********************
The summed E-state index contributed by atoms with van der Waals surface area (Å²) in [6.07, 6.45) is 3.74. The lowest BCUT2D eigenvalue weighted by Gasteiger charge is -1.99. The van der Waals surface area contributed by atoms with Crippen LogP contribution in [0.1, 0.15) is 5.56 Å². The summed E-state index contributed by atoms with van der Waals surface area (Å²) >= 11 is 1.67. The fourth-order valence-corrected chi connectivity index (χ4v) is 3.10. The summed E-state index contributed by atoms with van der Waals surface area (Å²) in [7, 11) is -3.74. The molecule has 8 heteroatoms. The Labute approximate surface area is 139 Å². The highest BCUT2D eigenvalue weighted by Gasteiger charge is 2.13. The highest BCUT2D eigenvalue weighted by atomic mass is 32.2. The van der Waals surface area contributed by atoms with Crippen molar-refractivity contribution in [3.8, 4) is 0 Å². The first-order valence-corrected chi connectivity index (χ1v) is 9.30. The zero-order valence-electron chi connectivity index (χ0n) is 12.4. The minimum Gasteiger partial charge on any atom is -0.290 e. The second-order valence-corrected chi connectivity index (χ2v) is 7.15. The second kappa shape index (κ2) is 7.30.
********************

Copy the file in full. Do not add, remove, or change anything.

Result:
The summed E-state index contributed by atoms with van der Waals surface area (Å²) in [6.07, 6.45) is 3.74. The lowest BCUT2D eigenvalue weighted by Gasteiger charge is -1.99. The van der Waals surface area contributed by atoms with Crippen LogP contribution in [0.1, 0.15) is 5.56 Å². The summed E-state index contributed by atoms with van der Waals surface area (Å²) >= 11 is 1.67. The fourth-order valence-corrected chi connectivity index (χ4v) is 3.10. The summed E-state index contributed by atoms with van der Waals surface area (Å²) in [7, 11) is -3.74. The molecule has 8 heteroatoms. The Labute approximate surface area is 139 Å². The highest BCUT2D eigenvalue weighted by Gasteiger charge is 2.13. The highest BCUT2D eigenvalue weighted by atomic mass is 32.2. The van der Waals surface area contributed by atoms with Crippen molar-refractivity contribution in [3.8, 4) is 0 Å². The first-order valence-corrected chi connectivity index (χ1v) is 9.30. The zero-order valence-electron chi connectivity index (χ0n) is 12.4. The minimum Gasteiger partial charge on any atom is -0.290 e. The second-order valence-corrected chi connectivity index (χ2v) is 7.15. The second kappa shape index (κ2) is 7.30.